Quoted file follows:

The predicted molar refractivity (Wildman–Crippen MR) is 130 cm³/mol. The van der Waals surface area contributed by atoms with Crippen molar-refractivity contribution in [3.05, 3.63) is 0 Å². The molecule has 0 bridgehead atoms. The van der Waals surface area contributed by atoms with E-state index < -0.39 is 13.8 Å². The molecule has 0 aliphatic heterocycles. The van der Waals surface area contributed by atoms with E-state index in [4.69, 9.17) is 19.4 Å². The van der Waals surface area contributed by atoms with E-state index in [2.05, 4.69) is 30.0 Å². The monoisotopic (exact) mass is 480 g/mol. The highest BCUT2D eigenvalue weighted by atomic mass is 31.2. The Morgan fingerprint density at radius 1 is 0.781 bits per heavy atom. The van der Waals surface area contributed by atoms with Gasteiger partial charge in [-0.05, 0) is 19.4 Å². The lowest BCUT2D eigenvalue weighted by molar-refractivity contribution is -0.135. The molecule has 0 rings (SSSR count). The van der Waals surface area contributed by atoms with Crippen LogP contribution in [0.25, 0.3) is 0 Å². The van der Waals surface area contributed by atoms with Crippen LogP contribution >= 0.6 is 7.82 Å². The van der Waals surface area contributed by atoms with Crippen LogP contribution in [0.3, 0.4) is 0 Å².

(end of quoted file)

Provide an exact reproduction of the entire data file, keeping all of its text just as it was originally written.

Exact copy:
The predicted molar refractivity (Wildman–Crippen MR) is 130 cm³/mol. The van der Waals surface area contributed by atoms with Crippen molar-refractivity contribution in [3.05, 3.63) is 0 Å². The molecule has 0 bridgehead atoms. The van der Waals surface area contributed by atoms with E-state index < -0.39 is 13.8 Å². The molecule has 0 aliphatic heterocycles. The van der Waals surface area contributed by atoms with E-state index in [4.69, 9.17) is 19.4 Å². The van der Waals surface area contributed by atoms with E-state index in [2.05, 4.69) is 30.0 Å². The monoisotopic (exact) mass is 480 g/mol. The highest BCUT2D eigenvalue weighted by atomic mass is 31.2. The Morgan fingerprint density at radius 1 is 0.781 bits per heavy atom. The van der Waals surface area contributed by atoms with Gasteiger partial charge in [-0.05, 0) is 19.4 Å². The lowest BCUT2D eigenvalue weighted by molar-refractivity contribution is -0.135. The molecule has 0 rings (SSSR count). The van der Waals surface area contributed by atoms with Crippen LogP contribution in [0.25, 0.3) is 0 Å². The van der Waals surface area contributed by atoms with Crippen LogP contribution >= 0.6 is 7.82 Å². The van der Waals surface area contributed by atoms with Crippen LogP contribution in [0.3, 0.4) is 0 Å².